There I was last week minding my own business when I stumbled upon a link to a feature via Facebook about UK soul. As this particular genre is often overlooked, I was delighted and couldn’t wait to read about the music I knew intimately and have loved since I was a child. So imagine my dismay when the article heralded the likes of Duffy, Pixie Lott, Girls Aloud and Kate Nash as artists leading the charge for UK soul in its twenty first century guise without offering any context as to who laid the foundations . To me it seemed criminal that an article supposedly celebrating the genre didn’t feature any black artists or reference any of the originators of the music (the writer of the piece has since stated that the article wasn’t intended to be about soul despite it saying so in the title). I made a mental note to write this post and inform anyone who cares to read it about an exciting new collaboration called The British Collective, which is a super group made up of some of the most successful British R&B artists from the eighties, including:
When I think of UK soul one of the first names I think of his Junior Giscombe. He showed the world that Black Brits had their own unique interpretation of soul when he scored an international hit with the classic anthem Mama Used to Say in 1982. The track earned him a Billboard Award for Best Newcomer and he became the first Black British artist to appear on Soul Train. Junior also contributed a song to the soundtrack to Beverly Hills Cop II.
Flamboyant, theatrical and born to perform – Leee John found fame as the lead singer to the group Imagination. During the ’80s the group seemed to be a mainstay on Top of the Pops scoring a string of hits such as Body Talk, Illusion and Flashback. Imagination’s trademark look was sparkly headbands, glittery form fitting leggings and bare chests. This was the eighties after all – the era of opulence and total theatre, and Leee seemed more than happy to indulge.
In a word: legendary. Singer/songwriter/instrumentalist/master innovator: Omar is in my opinion one of the best soul artists to emerge out of the UK. In fact, I’d go as far to say if he was from the US where the scene is more respected and supported, Omar would be considered one of the greats. His debut single There’s Nothing Like This peaked at No.14 in the UK charts, is still played on the radio and you’re likely to hear it played at any social function populated by Black Brits over 30. He has collaborated with some of the heavyweights from across the pond including Stevie Wonder (no less), Erykah Badu, Angie Stone and the late Guru.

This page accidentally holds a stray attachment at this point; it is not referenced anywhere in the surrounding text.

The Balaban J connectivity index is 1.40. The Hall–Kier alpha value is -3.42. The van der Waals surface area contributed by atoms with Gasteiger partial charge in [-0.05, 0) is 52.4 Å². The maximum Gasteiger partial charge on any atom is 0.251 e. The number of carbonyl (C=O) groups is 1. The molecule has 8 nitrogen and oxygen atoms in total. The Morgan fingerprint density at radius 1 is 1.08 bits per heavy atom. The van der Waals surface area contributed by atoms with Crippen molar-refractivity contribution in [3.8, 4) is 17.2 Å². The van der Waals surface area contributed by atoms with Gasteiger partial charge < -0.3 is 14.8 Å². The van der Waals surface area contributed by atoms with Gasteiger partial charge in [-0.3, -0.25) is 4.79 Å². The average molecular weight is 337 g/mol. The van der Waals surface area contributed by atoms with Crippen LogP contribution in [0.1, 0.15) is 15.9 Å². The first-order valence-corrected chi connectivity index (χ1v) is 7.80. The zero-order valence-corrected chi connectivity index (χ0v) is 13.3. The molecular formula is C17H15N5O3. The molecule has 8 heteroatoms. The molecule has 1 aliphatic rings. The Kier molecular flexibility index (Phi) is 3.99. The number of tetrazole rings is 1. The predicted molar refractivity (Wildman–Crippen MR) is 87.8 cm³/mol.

Don-E made his debut as an artist in 1992 with his single Love Makes The World Go Round which peaked at No. 18 in the national charts. But it’s his underground hit Unbreakable that he is no known and loved for on the underground scene. We can actually thank Don-E for the awesome British Collective concept as he came up with the idea while working on his last album Little Star, and rounded up the crew to perform a song called Spiritual, which also featured Carl McIntosh (Loose Ends) and Rick Clarke.
Noel McKoy first found acclaim as part of a group with his siblings called McKoy. They landed a hit with the single Family in 1989. Noel subsequently went solo and has released three solo albums.
The first single from the collective is a track called Romantic which stays faithful to the sounds of the UK soul: a heavy bassline, funky synth grooves and tight soulful harmonies. All the artists get a their chance to shine which shows off the group’s versatility and the distinctive style of each singer. It’s a really nice a track; I particularly love when it segues into the old school classic Should’ve Known Better three quarters of the way in – yesss!
In view of the article previously mentioned the timing of the British Collective couldn’t be more crucial. With the MOBOs no longer being a vehicle that highlights unsung black British artists, and with the lack of print publications dedicated to black music, it’s easy to see why omissions like this can occur. So please go out and show your support to ensure that the contributions of this group to the canon of UK soul will not be be ignored in future. I’ll keep you updated on any further news, releases and concert dates.